Of all the elements in the periodic table, silicon has the highest capacity for combining with lithium. It can hold 10 times as many lithium ions than the graphite anodes common in today’s lithium-ion batteries. Several carmakers and battery startups are looking at silicon anodes for the next generation of long-range, lightweight EV batteries.
And now Amprius Technologies, in Fremont, Calif., reports a silicon-anode battery with almost twice the energy density of most EV batteries today. The new battery’s record-high 500 watt-hours per kilogram energy density was verified by Mobile Power Solutions, an independent test and verification lab in Beaverton, Ore.
“Typical batteries used by Tesla and others are in the 250- to 300-Wh/kg range,” says Ionel Stefan, CTO of Amprius. “With our cells, you will have double the driving range for the same vehicle weight. Or you could keep the same range and have a lighter battery so the mileage efficiency of the car increases.”
But cars are further down the road for Amprius. The company is initially targeting aviation applications geared towards defense. Airbus uses Amprius batteries in its fully solar-electric high-altitude platform station, called Zephyr, for telecommunications and Earth observation. BAE Systems is using the batteries in its uncrewed surveillance aircraft.
A new battery development from Amprius Technologies posts impressive energy-density benchmarks. The company’s current clients include Airbus, which uses existing Amprius cells for its solar-electric, high-altitude Zephyr platform. Amprius
The next target market is commercial electric flight, says Stefan, including drones and urban air transport. Air taxis need batteries that can pack a lot of energy per weight and also deliver that energy quickly. “Flying vehicles have to take off and land and in both cases need high power. It’s like a car that accelerates really, really fast,” he says.
Silicon anodes are perfect for this. They can store 3,600 milliampere-hours per gram of lithium in theory, compared with graphite’s 372 mAh/g. They are also very thin and porous, so ions go in and out of the structure very quickly, giving a fast charge and a high-power discharge. For instance, in December 2021 Amprius demonstrated battery charging to 80 percent in 6 minutes.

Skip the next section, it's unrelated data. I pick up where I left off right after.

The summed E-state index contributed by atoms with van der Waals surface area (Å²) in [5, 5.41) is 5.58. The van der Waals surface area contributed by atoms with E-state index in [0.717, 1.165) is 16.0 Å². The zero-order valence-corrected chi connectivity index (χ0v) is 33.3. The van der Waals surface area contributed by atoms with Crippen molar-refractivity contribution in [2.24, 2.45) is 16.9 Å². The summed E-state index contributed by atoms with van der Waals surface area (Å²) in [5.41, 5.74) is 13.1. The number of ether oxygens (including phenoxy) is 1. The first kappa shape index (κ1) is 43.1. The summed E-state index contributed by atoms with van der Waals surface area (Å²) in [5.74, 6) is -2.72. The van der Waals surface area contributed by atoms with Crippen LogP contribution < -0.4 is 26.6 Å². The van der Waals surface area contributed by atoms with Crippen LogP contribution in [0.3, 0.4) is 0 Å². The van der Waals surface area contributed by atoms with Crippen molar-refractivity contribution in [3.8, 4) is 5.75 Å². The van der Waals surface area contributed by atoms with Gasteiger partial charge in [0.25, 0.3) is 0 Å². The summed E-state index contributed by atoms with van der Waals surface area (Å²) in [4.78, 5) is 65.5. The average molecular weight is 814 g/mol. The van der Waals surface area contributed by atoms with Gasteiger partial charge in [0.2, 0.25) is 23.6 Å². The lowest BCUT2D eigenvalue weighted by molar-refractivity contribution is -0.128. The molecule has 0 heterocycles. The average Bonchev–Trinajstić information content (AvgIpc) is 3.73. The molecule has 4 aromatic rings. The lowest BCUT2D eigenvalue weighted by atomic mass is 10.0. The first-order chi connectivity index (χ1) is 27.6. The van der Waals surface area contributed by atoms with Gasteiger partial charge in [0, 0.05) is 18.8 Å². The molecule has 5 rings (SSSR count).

The company’s high energy and power numbers come from its use of pure silicon, Stefan says. Competitors such as Sila Nanotechnologies, Group14 Technologies, and OneD Battery Sciences combine silicon, either as spherical particles or nanowires, with graphite. But Amprius grows silicon nanowires directly from the current collector substrate, and does not mix any graphite or binders, which speeds up the movement of lithium ions.
When silicon anode batteries will actually take off in air taxis and EVs remains to be seen, however. Amprius was founded in 2008 based on research out of Stanford. Improvements in materials and cell design have boosted performance slowly and steadily since then, and energy density has gone up by about 10 percent a year over the last decade, Stefan says.
But high cost and low production volume of pure silicon anodes are the hurdles that now lie ahead, Stefan says. The company currently produces batteries at small pilot scale. Stefan did not share a cost figure for the company’s silicon-anode technology, but he said cost is not a big factor in niche aviation applications like the Zephyr platform.
Amprius says it plans to ramp up manufacturing to make large enough batteries at a reasonable cost for flying taxis. In early March, the company announced a letter of intent for a facility in Brighton, Colo. that will be capable of producing 5 gigawatt-hours of silicon anode-based lithium-ion batteries. The facility, which will open in 2025, is funded in part by a US $50 million grant received in October 2022 from the U.S. Department of Energy.
Breaking into the EV market will require an even lower unit cost, which will take longer, Stefan says. “The gap between what we have achieved and where the industry is at this time is really large,” Stefan says. “It’s pretty much a different technology. It’s like comparing lithium-ion with nickel-metal-hydride or lead-acid. It’s really that kind of jump.”
Prachi Patel is a freelance journalist based in Pittsburgh. She writes about energy, biotechnology, materials science, nanotechnology, and computing.